Forward Osmosis (FO) is a promising technology that can offer sustainable solutions in the biorefinery wastewater and desalination fields, via low energy water recovery. However, microbial biomass and organic matter accumulation on membrane surfaces can hinder the water recovery and potentially lead to total membrane blockage. Biofouling development is a rather complex process and can be affected by several factors such as nutrient availability, chemical composition of the solutions, and hydrodynamic conditions. Therefore, operational parameters like cross-flow velocity and pH of the filtration solution have been proposed as effective biofouling mitigation strategies. Nevertheless, most of the studies have been conducted with the use of rather simple solutions. As a result, biofouling mitigation practices based on such studies might not be as effective when applying complex industrial mixtures. In the present study, the effect of cross-flow velocity, pH, and cell concentration of the feed solution was investigated, with the use of complex solutions during FO separation. Specifically, fermentation effluent and crude glycerol were used as a feed and draw solution, respectively, with the purpose of recirculating water by using FO alone. The effect of the abovementioned parameters on (i) ATP accumulation, (ii) organic foulant deposition, (iii) total water recovery, (iv) reverse glycerol flux, and (v) process butanol rejection has been studied. The main findings of the present study suggest that significant reduction of biofouling can be achieved as a combined effect of high-cross flow velocity and low feed solution pH. Furthermore, cell removal from the feed solution prior filtration may further assist the reduction of membrane blockage. These results may shed light on the challenging, but promising field of FO process dealing with complex industrial solutions.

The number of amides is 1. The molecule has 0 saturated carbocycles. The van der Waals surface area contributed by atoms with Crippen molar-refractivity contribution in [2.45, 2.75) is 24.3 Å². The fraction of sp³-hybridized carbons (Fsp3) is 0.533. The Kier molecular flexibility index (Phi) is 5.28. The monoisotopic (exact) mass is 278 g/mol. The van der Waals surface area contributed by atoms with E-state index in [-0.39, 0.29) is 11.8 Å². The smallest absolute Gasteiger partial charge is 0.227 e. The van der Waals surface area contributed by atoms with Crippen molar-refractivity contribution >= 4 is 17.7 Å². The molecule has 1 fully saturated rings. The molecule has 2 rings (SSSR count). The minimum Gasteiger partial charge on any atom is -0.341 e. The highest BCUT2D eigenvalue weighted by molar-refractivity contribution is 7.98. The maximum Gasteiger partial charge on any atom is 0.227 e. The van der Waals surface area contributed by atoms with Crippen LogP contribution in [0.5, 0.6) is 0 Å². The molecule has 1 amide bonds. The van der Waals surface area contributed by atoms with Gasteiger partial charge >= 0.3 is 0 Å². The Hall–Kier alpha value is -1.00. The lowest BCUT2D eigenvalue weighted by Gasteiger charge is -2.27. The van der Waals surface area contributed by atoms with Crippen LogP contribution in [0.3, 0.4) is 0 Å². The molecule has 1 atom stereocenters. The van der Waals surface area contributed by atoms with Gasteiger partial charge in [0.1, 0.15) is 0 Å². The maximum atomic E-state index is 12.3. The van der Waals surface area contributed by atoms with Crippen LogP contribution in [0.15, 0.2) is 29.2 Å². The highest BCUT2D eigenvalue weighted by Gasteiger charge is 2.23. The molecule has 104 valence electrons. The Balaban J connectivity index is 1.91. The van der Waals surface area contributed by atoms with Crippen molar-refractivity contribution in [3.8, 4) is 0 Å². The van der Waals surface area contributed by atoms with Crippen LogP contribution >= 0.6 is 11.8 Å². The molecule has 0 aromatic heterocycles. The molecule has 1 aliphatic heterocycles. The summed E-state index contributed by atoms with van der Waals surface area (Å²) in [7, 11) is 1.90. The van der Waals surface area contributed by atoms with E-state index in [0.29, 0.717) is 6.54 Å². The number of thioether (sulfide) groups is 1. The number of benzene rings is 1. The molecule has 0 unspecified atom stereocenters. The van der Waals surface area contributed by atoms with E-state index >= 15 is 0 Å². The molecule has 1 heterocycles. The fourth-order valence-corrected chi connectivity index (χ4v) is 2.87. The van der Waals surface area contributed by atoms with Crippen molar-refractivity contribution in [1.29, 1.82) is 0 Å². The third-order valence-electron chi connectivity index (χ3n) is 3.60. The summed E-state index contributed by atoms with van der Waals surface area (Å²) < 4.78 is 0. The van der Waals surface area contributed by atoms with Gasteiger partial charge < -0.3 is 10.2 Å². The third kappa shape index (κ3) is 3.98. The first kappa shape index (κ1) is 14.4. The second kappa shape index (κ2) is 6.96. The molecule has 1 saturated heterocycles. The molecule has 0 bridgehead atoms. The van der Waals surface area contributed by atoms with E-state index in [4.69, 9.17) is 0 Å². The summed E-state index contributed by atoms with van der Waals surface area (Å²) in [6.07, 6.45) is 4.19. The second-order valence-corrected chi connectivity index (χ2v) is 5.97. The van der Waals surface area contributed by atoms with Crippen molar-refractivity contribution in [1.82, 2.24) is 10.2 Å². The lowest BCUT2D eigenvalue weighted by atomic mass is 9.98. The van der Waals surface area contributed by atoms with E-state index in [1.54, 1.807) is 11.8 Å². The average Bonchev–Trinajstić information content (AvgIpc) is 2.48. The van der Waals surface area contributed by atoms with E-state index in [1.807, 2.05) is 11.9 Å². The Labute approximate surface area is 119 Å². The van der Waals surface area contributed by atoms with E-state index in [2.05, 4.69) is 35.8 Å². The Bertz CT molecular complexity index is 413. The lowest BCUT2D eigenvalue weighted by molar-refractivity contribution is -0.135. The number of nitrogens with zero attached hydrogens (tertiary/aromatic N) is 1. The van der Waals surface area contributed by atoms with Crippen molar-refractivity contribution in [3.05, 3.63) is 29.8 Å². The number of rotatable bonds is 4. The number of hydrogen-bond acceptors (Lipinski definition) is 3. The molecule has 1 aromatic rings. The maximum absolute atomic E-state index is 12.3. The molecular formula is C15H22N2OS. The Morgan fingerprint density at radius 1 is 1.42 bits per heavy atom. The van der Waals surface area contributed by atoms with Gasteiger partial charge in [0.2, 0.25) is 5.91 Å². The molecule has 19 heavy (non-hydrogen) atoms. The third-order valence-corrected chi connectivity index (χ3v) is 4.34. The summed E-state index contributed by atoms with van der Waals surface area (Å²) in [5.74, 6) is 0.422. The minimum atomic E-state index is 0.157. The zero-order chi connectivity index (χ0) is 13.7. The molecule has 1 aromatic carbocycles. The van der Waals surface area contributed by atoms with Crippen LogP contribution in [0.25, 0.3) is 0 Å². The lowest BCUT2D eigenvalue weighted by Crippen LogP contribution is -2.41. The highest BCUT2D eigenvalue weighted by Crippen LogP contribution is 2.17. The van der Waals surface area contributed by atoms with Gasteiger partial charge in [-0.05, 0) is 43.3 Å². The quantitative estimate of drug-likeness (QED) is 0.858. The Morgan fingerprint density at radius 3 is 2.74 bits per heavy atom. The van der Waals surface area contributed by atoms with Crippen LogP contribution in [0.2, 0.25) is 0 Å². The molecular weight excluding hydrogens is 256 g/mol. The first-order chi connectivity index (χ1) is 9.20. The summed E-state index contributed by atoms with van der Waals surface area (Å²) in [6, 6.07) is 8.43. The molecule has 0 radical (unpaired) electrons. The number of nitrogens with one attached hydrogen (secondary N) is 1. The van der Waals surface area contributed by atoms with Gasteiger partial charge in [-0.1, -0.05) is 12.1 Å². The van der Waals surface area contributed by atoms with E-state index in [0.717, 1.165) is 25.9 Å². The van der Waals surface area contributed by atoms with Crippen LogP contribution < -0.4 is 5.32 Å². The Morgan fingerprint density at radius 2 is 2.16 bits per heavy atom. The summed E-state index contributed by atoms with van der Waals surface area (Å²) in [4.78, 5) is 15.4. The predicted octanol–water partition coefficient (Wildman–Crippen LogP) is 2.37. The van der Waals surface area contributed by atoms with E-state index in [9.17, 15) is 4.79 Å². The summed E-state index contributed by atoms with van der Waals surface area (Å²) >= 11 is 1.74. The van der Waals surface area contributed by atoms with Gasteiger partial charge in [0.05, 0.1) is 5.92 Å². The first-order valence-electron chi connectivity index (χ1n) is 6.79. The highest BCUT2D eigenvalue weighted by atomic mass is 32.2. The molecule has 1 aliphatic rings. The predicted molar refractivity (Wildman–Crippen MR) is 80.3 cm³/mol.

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- Fouling mitigation
- Forward osmosis
- Crude glycerol